For those with type 1 diabetes, managing sugar levels can be a daily struggle. The checking of glucose levels often requires people to prick their fingers multiple times a day, extracting blood for a glucose meter so they know exactly how much insulin to take. The process is inconvenient but necessary, with little room for error.
To reduce the potential for human error, we have devices like portable glucose meters, continuous glucose monitors (CGM) and artificial pancreases. However, when it comes to ensuring that our bodies can convert glucose to energy amidst a dearth of insulin, there is still room for improvement.
To that end, Swiss scientists have devised an implantable fuel cell that converts glucose to electricity, using this to dispense enough insulin into the body to regulate sugar levels. Researchers at Eidgenössische Technische Hochschule (ETH) in Zürich, Switzerland say their metabolic fuel cell, resembling a tea bag, can be implanted under the skin, functioning in a closed-loop and producing insulin self-sufficiently.
“The metabolic fuel cell does much more than just generating electrical power. It also monitors the blood glucose level in real time [via the amount of electrical power it produces],” says Martin Fussenegger, lead author of the study, from the Department of Biosystems Science and Engineering at ETH Zurich in Basel.
The need for an automated system
Type 1 diabetes is a condition in which insufficient production of insulin by the pancreas leads to high blood sugar levels, necessitating an external source of insulin to be injected into the body. While insulin pumps and artificial pancreases can do the job, they require an external power source to do so.
“Every electrical or electronic device needs to be charged. Although this in principle is straightforward, it can be a challenge. As with our smartphones when we forget to charge [the phone], it runs out of power. For a life-saving device, that could become more critical,” says Fussenegger in an email exchange with Happiest Health.
This challenge prompted Fussenegger and colleagues to explore the use of an implantable fuel cell that can not only detect rising glucose levels but also send signals to artificial pancreatic cells connected to the fuel cell to release insulin in the body.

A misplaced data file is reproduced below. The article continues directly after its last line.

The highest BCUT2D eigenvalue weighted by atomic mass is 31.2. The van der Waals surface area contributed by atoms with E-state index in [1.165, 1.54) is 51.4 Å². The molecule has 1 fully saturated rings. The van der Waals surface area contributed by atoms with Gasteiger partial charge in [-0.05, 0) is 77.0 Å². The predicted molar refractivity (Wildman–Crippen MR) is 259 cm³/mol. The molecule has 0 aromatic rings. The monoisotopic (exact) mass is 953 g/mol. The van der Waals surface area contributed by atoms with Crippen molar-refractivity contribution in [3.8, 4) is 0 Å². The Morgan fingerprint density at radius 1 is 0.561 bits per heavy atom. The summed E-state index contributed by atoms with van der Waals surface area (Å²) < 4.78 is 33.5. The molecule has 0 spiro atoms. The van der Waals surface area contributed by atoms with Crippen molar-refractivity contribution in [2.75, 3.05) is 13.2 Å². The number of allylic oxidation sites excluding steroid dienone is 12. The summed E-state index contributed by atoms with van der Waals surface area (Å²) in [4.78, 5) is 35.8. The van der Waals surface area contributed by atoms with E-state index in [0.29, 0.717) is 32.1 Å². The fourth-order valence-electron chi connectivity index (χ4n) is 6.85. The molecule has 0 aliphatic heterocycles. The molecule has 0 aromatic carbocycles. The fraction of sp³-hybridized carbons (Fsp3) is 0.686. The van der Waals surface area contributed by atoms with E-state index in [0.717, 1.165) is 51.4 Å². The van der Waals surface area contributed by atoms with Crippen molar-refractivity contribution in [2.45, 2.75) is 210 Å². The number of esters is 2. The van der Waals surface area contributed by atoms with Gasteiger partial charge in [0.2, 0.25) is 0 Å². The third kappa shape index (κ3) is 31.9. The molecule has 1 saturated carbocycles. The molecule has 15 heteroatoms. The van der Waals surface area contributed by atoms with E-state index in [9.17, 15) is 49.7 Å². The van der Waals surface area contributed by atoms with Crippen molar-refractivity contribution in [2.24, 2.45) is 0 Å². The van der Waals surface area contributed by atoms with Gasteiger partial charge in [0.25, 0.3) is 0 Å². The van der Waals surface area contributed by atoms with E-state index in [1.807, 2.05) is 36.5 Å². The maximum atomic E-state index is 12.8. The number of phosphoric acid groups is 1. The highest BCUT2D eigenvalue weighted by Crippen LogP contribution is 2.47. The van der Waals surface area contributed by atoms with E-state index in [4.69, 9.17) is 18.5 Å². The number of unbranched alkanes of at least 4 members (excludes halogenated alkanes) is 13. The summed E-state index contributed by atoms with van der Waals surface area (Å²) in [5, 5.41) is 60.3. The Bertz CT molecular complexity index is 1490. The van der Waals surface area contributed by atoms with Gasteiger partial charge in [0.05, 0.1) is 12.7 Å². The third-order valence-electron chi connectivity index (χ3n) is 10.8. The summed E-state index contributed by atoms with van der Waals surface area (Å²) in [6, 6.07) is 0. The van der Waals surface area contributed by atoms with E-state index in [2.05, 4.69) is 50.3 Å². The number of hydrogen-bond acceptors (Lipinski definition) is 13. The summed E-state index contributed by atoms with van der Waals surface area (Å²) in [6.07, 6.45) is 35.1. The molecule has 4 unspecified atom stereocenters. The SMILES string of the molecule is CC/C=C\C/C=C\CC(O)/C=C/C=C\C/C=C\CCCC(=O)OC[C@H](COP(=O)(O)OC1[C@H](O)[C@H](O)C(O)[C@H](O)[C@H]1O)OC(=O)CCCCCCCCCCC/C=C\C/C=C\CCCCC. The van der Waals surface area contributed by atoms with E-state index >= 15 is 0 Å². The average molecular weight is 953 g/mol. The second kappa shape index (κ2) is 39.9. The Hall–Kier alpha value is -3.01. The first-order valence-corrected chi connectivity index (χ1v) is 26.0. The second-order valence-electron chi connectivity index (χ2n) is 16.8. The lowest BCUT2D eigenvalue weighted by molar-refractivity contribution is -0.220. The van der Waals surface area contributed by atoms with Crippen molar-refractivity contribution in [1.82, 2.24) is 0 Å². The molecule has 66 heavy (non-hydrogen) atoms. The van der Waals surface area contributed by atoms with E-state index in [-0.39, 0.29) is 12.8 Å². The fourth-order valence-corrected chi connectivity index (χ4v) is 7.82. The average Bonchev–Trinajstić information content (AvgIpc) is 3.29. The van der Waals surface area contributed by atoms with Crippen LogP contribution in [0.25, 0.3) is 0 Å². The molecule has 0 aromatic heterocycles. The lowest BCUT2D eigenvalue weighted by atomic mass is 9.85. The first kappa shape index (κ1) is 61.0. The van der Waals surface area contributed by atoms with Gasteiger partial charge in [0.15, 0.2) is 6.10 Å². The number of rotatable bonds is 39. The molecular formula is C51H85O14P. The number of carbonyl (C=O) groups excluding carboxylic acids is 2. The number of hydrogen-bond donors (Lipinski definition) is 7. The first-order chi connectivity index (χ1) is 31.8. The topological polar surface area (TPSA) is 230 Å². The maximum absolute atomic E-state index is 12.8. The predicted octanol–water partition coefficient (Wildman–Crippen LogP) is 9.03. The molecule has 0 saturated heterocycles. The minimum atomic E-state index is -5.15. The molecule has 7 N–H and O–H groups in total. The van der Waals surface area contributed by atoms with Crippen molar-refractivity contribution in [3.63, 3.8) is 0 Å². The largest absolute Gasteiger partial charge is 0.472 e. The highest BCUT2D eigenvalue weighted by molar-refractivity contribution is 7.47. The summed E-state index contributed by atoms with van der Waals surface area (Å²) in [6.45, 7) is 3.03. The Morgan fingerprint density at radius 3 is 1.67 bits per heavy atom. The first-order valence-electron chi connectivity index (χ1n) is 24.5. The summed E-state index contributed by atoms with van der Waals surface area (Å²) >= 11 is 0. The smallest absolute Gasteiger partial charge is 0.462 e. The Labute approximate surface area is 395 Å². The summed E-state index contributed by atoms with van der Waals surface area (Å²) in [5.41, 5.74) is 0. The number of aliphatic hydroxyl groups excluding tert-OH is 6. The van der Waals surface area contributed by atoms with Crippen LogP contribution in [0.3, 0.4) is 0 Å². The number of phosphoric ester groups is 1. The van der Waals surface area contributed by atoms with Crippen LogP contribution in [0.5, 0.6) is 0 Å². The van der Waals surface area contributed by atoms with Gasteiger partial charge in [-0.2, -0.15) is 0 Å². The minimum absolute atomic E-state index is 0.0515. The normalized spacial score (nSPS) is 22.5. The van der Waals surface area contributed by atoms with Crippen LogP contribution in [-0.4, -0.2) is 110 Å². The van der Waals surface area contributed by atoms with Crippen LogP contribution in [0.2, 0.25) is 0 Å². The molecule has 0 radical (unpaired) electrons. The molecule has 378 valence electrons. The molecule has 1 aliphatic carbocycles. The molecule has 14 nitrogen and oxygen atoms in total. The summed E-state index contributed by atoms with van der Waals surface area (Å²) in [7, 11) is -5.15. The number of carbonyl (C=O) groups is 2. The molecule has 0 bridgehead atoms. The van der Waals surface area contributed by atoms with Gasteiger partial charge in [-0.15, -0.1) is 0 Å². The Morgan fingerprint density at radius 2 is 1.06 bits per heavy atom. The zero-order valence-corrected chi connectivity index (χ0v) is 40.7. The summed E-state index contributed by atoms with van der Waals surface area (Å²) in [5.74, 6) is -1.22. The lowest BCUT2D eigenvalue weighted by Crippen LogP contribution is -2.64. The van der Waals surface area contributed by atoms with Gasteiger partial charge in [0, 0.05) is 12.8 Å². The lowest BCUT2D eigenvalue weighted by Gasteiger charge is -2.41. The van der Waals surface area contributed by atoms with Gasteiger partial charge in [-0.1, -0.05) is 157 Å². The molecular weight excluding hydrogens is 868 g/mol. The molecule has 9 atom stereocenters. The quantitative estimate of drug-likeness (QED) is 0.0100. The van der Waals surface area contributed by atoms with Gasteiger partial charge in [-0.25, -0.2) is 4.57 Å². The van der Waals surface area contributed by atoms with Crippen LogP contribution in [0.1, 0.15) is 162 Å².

Inner workings of the fuel cell
The fuel cell is made of copper-based nanoparticles that can break up the glucose molecules into gluconic acid and a proton which generates electricity. It is placed within a nonwoven fabric that is coated in alginate which soaks up the body fluid containing glucose allowing it pass into the fuel cell.
The researchers then coupled this with a capsule that contains artificial beta cells that can secrete insulin in response to the electric current it receives from the fuel cell.
“We showed that the metabolic fuel cell works in an animal to only use excess blood glucose (otherwise the animal would starve if all glucose was used), measure blood-glucose in real time and, most importantly, have the device control cells to produce insulin in a self-sufficient and closed-loop manner,” adds Fussenegger.
While the working of this device has been seen in mice, there remain challenges with respect to the growth of fibrous tissue around the implant, a problem that is usually seen in other body implants prompting regular changes of devices.
“At this moment we do not know how much of a challenge fibrosis would be for the metabolic fuel cell itself. It is likely that fibrosis does not prevent the diffusion of glucose into the metabolic fuel cell, and we expect it to work irrespective of fibrosis” says Fussenegger.
To move further with the development of their device, Fussenegger says that they would need to produce the components under good manufacturing compliance and initiate human clinical trials to validate the safety and efficacy of the fuel cell.